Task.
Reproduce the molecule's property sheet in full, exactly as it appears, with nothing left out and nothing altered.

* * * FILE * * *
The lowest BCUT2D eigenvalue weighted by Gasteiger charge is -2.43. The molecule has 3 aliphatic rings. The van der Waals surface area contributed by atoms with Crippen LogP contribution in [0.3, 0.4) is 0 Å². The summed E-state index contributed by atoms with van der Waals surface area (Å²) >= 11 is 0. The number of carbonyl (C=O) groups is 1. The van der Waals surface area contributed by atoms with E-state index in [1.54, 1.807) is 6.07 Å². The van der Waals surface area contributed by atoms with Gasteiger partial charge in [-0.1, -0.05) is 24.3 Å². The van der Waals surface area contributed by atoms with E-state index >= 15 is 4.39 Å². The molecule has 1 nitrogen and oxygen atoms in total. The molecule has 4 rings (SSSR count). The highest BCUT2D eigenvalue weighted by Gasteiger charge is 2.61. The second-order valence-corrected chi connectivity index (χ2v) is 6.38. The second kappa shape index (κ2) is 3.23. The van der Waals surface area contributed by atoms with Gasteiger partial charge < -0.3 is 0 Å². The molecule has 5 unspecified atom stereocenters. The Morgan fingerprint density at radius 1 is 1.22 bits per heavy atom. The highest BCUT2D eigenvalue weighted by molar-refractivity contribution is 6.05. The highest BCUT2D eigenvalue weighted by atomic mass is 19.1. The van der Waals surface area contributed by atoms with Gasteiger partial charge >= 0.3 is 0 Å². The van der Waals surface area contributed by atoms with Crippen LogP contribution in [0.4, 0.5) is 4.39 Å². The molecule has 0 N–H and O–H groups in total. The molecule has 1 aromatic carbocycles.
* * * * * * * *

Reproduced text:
The lowest BCUT2D eigenvalue weighted by Gasteiger charge is -2.43. The molecule has 3 aliphatic rings. The van der Waals surface area contributed by atoms with Crippen LogP contribution in [0.3, 0.4) is 0 Å². The summed E-state index contributed by atoms with van der Waals surface area (Å²) >= 11 is 0. The number of carbonyl (C=O) groups is 1. The van der Waals surface area contributed by atoms with E-state index in [1.54, 1.807) is 6.07 Å². The van der Waals surface area contributed by atoms with Gasteiger partial charge in [-0.1, -0.05) is 24.3 Å². The van der Waals surface area contributed by atoms with E-state index >= 15 is 4.39 Å². The molecule has 1 nitrogen and oxygen atoms in total. The molecule has 4 rings (SSSR count). The highest BCUT2D eigenvalue weighted by Gasteiger charge is 2.61. The second-order valence-corrected chi connectivity index (χ2v) is 6.38. The second kappa shape index (κ2) is 3.23. The van der Waals surface area contributed by atoms with Gasteiger partial charge < -0.3 is 0 Å². The molecule has 5 unspecified atom stereocenters. The Morgan fingerprint density at radius 1 is 1.22 bits per heavy atom. The highest BCUT2D eigenvalue weighted by molar-refractivity contribution is 6.05. The highest BCUT2D eigenvalue weighted by atomic mass is 19.1. The van der Waals surface area contributed by atoms with Gasteiger partial charge >= 0.3 is 0 Å². The van der Waals surface area contributed by atoms with Crippen LogP contribution in [0.4, 0.5) is 4.39 Å². The molecule has 0 N–H and O–H groups in total. The molecule has 1 aromatic carbocycles.